In fact, the one disadvantage men attribute to women is one with which women agree: 25 percent of both male and female respondents think women are unwilling to sacrifice their personal lives for work. “The question these days is, Who is willing to be a workaholic?” says Bob Loveman, CEO of wealth-management firm Brownson, Rehmus & Foxworth, and the husband of former Beatrice Foods treasurer Gail Loveman. “Typically, the answer is men, and single women under a certain age who are trying to build up enough money before bailing out.”
In practice, women say they work almost as many hours per week as their male counterparts — 50.7 hours on average, as compared with 53.4 for men. Meanwhile, examples of dedication abound. One rising controller actually rescheduled her wedding three times because of her work.
What feeds the perception that women work less, says Sylvia Hewlett, director of the Center for Work-Life Policy (CWLP), is that “most women don’t follow a lockstep, linear career path like men.” Nearly 40 percent of highly qualified women take a year or two off during their careers, according to research by CWLP, while many others look for reduced responsibilities or flexible arrangements in order to meet multiple demands. In CFO’s survey, nearly twice as many women as men said flexible hours and remote work opportunities were important to them.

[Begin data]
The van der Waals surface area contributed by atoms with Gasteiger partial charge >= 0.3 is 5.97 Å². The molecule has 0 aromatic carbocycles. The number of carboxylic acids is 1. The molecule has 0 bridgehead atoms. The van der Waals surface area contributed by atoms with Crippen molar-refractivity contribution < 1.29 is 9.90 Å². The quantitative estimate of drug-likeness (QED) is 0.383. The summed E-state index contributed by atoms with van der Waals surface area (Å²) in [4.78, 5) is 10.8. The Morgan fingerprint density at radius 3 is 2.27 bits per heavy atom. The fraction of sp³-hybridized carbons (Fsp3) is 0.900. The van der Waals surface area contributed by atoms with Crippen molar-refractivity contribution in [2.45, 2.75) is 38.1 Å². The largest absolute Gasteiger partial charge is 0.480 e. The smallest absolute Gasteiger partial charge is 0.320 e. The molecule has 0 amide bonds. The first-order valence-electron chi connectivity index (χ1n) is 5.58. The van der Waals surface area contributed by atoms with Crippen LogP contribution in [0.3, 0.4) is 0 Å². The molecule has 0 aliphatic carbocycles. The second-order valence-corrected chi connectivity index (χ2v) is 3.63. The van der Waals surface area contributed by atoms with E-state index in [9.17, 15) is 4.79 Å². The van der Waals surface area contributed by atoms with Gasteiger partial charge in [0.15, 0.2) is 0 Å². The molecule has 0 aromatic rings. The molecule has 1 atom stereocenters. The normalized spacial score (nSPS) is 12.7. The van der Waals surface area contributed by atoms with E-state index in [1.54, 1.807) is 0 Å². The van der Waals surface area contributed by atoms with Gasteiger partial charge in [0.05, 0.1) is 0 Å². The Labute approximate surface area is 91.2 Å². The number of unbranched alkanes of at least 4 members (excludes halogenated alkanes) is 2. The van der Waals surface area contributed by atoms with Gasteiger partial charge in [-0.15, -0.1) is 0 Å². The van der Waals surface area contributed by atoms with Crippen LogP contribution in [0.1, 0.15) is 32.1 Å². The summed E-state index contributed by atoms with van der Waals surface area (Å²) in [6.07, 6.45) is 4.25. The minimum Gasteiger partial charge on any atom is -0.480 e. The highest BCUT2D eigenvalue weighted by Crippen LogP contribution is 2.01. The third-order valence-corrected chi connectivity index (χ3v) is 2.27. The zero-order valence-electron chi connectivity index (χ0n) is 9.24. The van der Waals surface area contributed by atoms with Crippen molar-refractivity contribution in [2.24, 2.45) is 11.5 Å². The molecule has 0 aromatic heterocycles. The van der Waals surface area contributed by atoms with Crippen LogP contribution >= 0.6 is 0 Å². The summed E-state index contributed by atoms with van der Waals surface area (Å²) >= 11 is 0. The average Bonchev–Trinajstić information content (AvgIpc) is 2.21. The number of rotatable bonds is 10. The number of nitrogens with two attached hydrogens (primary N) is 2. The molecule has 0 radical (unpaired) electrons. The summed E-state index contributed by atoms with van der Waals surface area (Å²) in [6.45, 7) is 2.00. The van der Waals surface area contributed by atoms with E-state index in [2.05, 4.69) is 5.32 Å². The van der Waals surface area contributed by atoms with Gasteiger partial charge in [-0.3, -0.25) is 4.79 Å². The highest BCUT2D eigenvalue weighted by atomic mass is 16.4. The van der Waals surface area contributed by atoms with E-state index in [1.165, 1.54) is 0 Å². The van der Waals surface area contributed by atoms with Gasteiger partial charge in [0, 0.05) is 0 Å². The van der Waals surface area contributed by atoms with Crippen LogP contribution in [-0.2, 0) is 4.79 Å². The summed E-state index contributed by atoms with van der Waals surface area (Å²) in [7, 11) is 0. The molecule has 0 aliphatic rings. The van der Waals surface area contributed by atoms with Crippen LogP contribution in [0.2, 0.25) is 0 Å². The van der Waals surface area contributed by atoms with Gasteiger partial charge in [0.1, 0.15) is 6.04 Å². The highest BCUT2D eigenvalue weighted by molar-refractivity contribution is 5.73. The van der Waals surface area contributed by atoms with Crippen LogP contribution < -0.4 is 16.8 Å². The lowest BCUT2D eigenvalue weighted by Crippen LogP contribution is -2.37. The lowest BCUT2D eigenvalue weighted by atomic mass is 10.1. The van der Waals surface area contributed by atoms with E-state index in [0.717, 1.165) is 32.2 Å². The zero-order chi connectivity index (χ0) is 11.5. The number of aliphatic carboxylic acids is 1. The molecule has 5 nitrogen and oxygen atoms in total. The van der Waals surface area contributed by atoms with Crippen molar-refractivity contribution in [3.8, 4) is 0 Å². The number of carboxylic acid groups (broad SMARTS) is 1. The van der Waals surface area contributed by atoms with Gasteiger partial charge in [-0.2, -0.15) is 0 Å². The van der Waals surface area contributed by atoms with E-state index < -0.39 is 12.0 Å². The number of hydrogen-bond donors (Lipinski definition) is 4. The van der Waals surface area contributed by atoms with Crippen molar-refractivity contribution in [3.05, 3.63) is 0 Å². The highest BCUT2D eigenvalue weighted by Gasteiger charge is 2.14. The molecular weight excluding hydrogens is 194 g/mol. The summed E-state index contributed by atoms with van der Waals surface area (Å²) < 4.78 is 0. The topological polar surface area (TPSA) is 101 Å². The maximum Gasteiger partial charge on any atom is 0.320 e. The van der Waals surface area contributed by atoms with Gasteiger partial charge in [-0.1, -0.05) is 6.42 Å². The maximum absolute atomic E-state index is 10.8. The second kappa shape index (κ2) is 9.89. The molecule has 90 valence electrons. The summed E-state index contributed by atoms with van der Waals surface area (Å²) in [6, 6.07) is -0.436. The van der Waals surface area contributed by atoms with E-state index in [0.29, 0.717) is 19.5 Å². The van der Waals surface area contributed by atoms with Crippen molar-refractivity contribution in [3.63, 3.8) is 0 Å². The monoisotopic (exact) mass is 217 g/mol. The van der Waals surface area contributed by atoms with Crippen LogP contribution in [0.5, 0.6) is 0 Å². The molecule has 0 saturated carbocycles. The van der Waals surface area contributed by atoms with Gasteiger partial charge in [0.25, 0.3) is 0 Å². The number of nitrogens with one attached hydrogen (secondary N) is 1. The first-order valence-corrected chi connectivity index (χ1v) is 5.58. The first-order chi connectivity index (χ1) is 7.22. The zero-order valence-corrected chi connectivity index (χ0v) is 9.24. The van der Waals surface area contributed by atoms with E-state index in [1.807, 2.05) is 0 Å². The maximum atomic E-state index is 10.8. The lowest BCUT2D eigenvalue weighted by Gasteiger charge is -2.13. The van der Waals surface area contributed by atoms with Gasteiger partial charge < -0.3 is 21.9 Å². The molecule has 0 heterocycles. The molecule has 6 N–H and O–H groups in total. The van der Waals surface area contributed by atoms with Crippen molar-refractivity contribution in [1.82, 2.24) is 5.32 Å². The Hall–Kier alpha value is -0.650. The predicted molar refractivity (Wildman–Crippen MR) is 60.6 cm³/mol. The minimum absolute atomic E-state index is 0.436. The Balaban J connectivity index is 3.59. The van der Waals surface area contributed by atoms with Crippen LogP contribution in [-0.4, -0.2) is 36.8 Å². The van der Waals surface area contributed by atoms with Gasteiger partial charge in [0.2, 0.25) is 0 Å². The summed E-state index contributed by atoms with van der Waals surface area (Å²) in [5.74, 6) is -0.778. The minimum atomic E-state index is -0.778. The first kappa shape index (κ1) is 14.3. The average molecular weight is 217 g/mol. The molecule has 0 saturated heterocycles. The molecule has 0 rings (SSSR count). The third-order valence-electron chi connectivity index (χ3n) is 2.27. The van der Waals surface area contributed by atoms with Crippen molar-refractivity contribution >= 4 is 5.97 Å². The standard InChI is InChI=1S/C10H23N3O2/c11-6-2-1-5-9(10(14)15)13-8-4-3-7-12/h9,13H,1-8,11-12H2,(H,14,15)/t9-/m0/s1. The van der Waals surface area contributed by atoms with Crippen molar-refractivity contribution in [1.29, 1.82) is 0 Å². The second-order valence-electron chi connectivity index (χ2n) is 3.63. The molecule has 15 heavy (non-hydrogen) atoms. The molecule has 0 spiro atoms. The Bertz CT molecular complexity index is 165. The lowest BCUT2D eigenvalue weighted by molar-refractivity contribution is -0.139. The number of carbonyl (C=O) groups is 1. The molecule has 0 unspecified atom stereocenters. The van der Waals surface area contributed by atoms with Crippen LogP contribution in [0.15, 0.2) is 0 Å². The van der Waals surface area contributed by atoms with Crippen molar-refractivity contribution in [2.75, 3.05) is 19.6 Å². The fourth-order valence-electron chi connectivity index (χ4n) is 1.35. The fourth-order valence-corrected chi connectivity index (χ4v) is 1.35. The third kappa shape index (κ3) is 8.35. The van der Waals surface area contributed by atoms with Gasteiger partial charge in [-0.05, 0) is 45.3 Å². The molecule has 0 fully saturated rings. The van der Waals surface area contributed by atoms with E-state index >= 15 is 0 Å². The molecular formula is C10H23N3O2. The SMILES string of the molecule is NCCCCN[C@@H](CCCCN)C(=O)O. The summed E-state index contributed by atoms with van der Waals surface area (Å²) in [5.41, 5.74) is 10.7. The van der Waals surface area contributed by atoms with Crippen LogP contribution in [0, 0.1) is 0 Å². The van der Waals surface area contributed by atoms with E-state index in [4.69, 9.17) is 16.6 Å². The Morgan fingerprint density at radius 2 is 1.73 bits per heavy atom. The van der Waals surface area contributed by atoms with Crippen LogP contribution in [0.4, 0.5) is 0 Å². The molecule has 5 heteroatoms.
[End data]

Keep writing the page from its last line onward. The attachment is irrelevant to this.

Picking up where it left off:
Obviously, child-rearing plays a huge role. Diane Price Baker left her job as CFO of The New York Times Co. in 1999 when she became pregnant with twins two years after adopting her first child at age 43. She felt that “if having kids was important, it was time to focus on that,” she says. Baker had no trouble finding another CFO job when her children started school, but she left it a year later. “The hours eat you alive,” she says of the combination of overseeing the finances of a French-owned Atari subsidiary and three small children. She is now looking for a position as a turnaround expert or a private-equity partner where she can have a strategic role “but not be stuck writing checks every day.”
Even past child-rearing years, women tend to factor in other priorities when making choices about their jobs. Leara L. Dory, vice president of accounting, treasurer, and controller for a $900 million division of Emcor Group, passed up an opportunity to be considered for the divisional CFO slot in 2004 for fear that she would have to work more than her typical 12-hour day. Although her only son has left the nest, she still wants time to spend with her husband of 19 years. “I knew I could do the job,” Dory says, “but my main issue was to balance work and life.”
Sometimes the search for a better balance has little to do with family and more to do with exploring career options beyond finance. Edwina Woodbury, 54, left Avon in December 1998, and bought a vanity press in Chapel Hill, North Carolina, which she now runs. Gail Lieberman, former CFO of Thomson Corp.’s Professional and Publishing Group, resigned to start a consulting and investment business in 2001, because “I really wanted to try something different, and I could afford it,” she says. Others have taken on board seats and become audit-committee chairs, including former Barnes & Noble CFO Irene Miller; Blythe McGarvie, former CFO of Hannaford Brothers and BIC Group; Debra Smithart-Oglesby, former CFO of Brinker International; and former RR Donnelley CFO Cheryl Francis.